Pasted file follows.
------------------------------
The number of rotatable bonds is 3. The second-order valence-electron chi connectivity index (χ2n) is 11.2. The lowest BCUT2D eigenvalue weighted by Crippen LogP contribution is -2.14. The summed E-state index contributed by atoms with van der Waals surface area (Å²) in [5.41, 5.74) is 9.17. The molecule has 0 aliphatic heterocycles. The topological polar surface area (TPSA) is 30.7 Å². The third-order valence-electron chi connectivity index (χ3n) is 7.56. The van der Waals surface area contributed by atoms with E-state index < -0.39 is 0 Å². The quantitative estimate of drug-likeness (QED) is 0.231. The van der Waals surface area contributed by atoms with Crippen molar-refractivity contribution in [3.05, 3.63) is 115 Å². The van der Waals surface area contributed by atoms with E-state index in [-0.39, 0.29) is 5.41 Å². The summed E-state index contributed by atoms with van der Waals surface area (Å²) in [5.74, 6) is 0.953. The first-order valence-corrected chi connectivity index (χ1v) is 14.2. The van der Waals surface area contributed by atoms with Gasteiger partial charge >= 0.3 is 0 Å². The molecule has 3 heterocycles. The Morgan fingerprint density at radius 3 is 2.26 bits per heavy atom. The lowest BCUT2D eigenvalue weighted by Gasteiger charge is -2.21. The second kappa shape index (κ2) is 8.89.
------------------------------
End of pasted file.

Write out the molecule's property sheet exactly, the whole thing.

The number of rotatable bonds is 3. The second-order valence-electron chi connectivity index (χ2n) is 11.2. The lowest BCUT2D eigenvalue weighted by Crippen LogP contribution is -2.14. The summed E-state index contributed by atoms with van der Waals surface area (Å²) in [5.41, 5.74) is 9.17. The molecule has 0 aliphatic heterocycles. The topological polar surface area (TPSA) is 30.7 Å². The third-order valence-electron chi connectivity index (χ3n) is 7.56. The van der Waals surface area contributed by atoms with E-state index < -0.39 is 0 Å². The quantitative estimate of drug-likeness (QED) is 0.231. The van der Waals surface area contributed by atoms with Crippen molar-refractivity contribution in [3.05, 3.63) is 115 Å². The van der Waals surface area contributed by atoms with E-state index in [-0.39, 0.29) is 5.41 Å². The summed E-state index contributed by atoms with van der Waals surface area (Å²) in [5.74, 6) is 0.953. The first-order valence-corrected chi connectivity index (χ1v) is 14.2. The van der Waals surface area contributed by atoms with Gasteiger partial charge >= 0.3 is 0 Å². The molecule has 3 heterocycles. The Morgan fingerprint density at radius 3 is 2.26 bits per heavy atom. The lowest BCUT2D eigenvalue weighted by Gasteiger charge is -2.21. The second kappa shape index (κ2) is 8.89.